Jim Cooney, a veteran of the U.S. Navy in the Vietnam War, arrives home from the 2017 Honor Flight at Veterans Memorial Park in North Chicago. PHOTOGRAPHY BY JOEL LERNER/JWC MEDIA
The Vietnam War veteran’s words were haunting: “If you want me to describe a battle I could do that, but it’s not a pleasant thing, especially when you’re a young person and you have bullets flying all around you and rockets and grenades, and you don’t know what’s going on because we were always outnumbered by the enemy,” said Vincent Martorano, a Gurnee resident ,who served in the U.S. Navy for four years but never once saw a ship.
Martorano said his outfit in Saigon had to put up with leeches, snakes, and mosquitoes that were “the size of helicopters.”’
Martorano was one of 21 veterans who participated in the Lake County Honor Flight #9, which began with a trip to Washington, D.C. on April 29 and ended with a Welcome Home Ceremony in North Chicago on April 30. The veterans served in Vietnam, Korea and World War II.
At the Welcome Home Ceremony, Martorano said he was grateful to receive a hero’s welcome after having to lie about serving in Vietnam when he first returned home about 48 years ago.
Martorano said he was hurt by the way veterans were treated by the public when he returned home in 1969.
“I went to college in 1970 and the 18 year olds asked why I was starting school when I was 22,” Martorano told DailyNorthShore. “I never said that I was in Vietnam. I said I had a job just to make money to come to school. It wasn’t until the late 70s, early 80s when I finally started to come out of this, but the experience stays with you forever.”
More than 150 attendees gathered at the April 30 celebration to welcome the 21 veterans home from the Honor Flight where the veterans visited the WWII, Korean and Vietnam War Memorials in Washington, D.C.
Only three WWII veterans were scheduled to attend the Honor Flight. DailyNorthShore caught up with Highland Park resident Gerald Rubel on April 26, who served in the Army during WWII from January 1943 to October 1946.
“I volunteered when I was 19 and I was stationed in Hawaii,” said the 93-year-old.
Rubel was interviewed by the commanding general for medical services in the Pacific.
“We were making plans for the possible invasion of Japan and we were estimating about 750,000 casualties,” he said.
The commanding general decided the men weren’t producing medical personnel fast enough in the states, so he decided to open up a school on the Island of Oahu.
“My task was to start a school and produce medics at the rate of 200 about every four weeks,” he said. “Fortunately, the bomb was dropped and it wasn’t necessary to have all of those medics.”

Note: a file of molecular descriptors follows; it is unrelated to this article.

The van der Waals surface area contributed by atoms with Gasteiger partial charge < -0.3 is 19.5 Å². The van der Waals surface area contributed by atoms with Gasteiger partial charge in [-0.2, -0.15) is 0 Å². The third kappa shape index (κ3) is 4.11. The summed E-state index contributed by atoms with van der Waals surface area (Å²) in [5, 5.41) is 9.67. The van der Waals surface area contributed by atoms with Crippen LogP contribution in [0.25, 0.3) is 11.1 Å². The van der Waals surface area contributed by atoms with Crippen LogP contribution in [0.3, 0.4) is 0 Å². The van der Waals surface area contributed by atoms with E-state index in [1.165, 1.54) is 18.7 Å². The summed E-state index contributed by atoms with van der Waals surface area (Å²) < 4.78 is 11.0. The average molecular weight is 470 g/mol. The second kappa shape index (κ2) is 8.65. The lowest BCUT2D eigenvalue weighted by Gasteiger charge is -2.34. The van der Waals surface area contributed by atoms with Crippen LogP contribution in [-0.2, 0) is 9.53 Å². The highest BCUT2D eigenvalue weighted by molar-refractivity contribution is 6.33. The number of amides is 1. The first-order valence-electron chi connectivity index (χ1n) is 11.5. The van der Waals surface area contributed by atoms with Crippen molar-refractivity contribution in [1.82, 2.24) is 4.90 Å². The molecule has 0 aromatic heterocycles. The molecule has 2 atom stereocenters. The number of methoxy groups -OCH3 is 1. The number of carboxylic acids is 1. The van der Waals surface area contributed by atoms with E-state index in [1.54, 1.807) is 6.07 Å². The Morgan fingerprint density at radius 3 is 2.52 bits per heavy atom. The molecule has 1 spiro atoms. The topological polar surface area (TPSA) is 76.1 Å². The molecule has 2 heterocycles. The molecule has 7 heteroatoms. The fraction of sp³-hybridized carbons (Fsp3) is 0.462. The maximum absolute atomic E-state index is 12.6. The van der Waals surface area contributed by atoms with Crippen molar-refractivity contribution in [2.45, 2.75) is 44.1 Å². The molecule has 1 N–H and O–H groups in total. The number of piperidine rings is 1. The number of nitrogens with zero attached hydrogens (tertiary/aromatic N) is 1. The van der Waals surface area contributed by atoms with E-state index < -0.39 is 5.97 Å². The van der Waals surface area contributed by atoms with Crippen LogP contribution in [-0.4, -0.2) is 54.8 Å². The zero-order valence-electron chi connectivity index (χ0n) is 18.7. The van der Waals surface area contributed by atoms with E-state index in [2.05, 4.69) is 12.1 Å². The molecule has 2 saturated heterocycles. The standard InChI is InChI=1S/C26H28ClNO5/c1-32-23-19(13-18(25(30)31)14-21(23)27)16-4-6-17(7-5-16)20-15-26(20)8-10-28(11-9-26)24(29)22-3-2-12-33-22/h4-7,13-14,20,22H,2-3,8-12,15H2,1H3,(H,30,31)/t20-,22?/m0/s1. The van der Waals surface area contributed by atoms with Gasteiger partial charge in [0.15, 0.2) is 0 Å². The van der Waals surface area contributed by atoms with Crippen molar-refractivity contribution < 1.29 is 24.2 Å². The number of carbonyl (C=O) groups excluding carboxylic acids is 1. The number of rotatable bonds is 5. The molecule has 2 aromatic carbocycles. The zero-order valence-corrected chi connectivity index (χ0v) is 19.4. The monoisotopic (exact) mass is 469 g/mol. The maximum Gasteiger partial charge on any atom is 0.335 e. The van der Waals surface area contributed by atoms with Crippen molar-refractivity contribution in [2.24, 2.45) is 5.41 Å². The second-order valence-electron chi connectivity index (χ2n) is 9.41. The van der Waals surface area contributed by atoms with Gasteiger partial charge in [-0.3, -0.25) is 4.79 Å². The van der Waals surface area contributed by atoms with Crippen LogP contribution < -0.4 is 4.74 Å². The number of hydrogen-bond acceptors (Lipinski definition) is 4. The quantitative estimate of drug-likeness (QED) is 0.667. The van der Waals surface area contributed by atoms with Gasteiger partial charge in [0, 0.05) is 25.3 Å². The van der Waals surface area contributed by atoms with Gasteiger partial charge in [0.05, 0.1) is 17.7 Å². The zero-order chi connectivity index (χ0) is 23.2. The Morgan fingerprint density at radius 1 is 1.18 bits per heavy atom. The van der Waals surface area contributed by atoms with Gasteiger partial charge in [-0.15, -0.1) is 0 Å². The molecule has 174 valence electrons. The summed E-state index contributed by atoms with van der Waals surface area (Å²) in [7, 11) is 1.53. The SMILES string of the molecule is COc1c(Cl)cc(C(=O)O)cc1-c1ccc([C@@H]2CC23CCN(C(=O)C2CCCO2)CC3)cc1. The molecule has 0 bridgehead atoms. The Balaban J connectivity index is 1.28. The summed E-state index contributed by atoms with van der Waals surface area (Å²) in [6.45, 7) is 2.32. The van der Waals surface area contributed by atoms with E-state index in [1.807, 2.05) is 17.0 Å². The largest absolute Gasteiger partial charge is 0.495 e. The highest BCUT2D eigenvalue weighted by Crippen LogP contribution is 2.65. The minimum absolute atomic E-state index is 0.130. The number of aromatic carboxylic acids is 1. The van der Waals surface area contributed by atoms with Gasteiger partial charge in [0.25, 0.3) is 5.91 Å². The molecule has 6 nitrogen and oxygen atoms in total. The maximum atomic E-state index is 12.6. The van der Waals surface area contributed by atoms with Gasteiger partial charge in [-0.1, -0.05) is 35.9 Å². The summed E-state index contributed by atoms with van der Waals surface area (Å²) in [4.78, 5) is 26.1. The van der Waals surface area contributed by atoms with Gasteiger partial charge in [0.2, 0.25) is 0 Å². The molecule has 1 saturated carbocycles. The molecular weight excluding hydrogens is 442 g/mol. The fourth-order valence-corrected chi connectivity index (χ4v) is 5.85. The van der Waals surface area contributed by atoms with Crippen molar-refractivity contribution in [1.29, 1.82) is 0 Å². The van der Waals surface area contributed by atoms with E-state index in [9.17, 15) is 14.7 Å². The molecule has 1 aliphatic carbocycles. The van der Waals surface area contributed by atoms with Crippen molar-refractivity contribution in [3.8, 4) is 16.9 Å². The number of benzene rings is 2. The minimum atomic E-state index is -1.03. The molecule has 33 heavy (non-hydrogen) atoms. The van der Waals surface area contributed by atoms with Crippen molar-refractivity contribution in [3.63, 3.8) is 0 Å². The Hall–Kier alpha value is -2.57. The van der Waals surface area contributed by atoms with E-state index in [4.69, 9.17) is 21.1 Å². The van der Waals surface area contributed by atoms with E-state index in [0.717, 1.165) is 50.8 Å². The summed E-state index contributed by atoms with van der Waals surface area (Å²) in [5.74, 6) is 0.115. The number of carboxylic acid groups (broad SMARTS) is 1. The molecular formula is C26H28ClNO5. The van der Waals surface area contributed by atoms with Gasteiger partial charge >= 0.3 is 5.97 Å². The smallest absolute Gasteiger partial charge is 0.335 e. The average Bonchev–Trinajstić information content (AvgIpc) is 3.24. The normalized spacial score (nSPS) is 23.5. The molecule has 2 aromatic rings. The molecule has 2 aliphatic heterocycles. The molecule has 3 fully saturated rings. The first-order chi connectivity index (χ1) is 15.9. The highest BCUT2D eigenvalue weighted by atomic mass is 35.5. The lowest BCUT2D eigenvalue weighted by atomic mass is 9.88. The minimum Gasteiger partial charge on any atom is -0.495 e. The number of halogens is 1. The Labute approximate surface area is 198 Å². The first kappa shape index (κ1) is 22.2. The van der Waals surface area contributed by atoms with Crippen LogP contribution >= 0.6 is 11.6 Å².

Rubel learned how to teach and had classes with up to 300 students. He started as a medic, then he was commissioned as an administrative officer and was put in charge of training them.
Ruble said the school was held at Schofield Barracks, which was where the classic movie, From Here to Eternity was filmed.
Unfortunately, Rubel was unable to attend the Honor Flight due to health reasons.
North Chicago Mayor Leon Rockingham Jr. was one of several speakers at the Welcome Home Ceremony.
“We are proud to be home of the Naval Station of Great Lakes in North Chicago, the only recruit training center in the United States here on our soil,” said the mayor.
He also expressed his sadness for the recent loss of Lake County Commissioner Audrey Nixon. “Audrey has been here for every Honor Flight and she would’ve been here today, but she passed away on April 26,” he said. A moment of silence was observed in her honor.
Some of the other speakers included Senator Terry Link, 30th District; U.S. Congressman Brad Schneider, 10th Congressional District, and Paula Carballido, director of Lake County Honor Flight. Carballido joined the veterans on the Honor Flight and made a special effort to connect with all of them. She served as emcee.
Evanston resident Phillip J. Wieland, 86, served in the Marines as the Korean War raged. He trained at Pensacola Flight School and then in Corpus Christie, Texas, to qualify for takeoff and landing from an aircraft carrier.
“If you don’t mind me saying so, the first experiences are what we used to call ‘underwear stainers,’’ he told DailyNorthShore.
Wieland said he was stationed in Korea, where his first assignment was the fighters’ squadron. After the war he served at the Glenview Naval Station until 1956. He married his college sweetheart, who passed away in 1975, and he later remarried.
“I want to talk about the term hero,” said Wieland at the April 30 ceremony. “The real heroes were not with us in Washington. Those are the men that we left behind on the battlefields of Korea, France and Germany and in the Pacific Islands. They’re the men that made extreme sacrifice and these men should not be forgotten. To families that are here and around the country, we’re not heroes to our wives or our children. They know the worst and the best of us, and I want to salute them and our mothers and fathers who brought us up to be who we are today and who we will be in the future.”
Below is the complete list of Veterans who were scheduled on Lake County Honor Flight #9:
Monty Beckwith, Vietnam-Marines, William Chamberlin, Korean-Army, Theodore Conley, Vietnam-Army, James Cooney, Vietnam-Navy, William Frye, Korean-Air Force, Dennis Greaves, Korean-Army, Robert Hereth, Korean-Navy, James Jones, Vietnam-Army, Lorraine Knuth, WWII-Army, John Koenig, Korean-Marines, Robert Mantonya, Vietnam-Navy, Vincent Martorano, Vietnam-Navy, Henry May Jr., Vietnam-Marines, Eugene Mellon, Korean-Navy, William Oerly, Vietnam-Air Force, Dean Raymond, Korean & Vietnam-Navy, Gerald Rubel, WWII-Army, Orlando Serra, WWII-Navy, Richard Sidinger, Vietnam-Air Force, Robert Study Jr., Korean-Army, Norman Van Den Bussche, Korean-Army, Philip Wieland, Korean-Marines.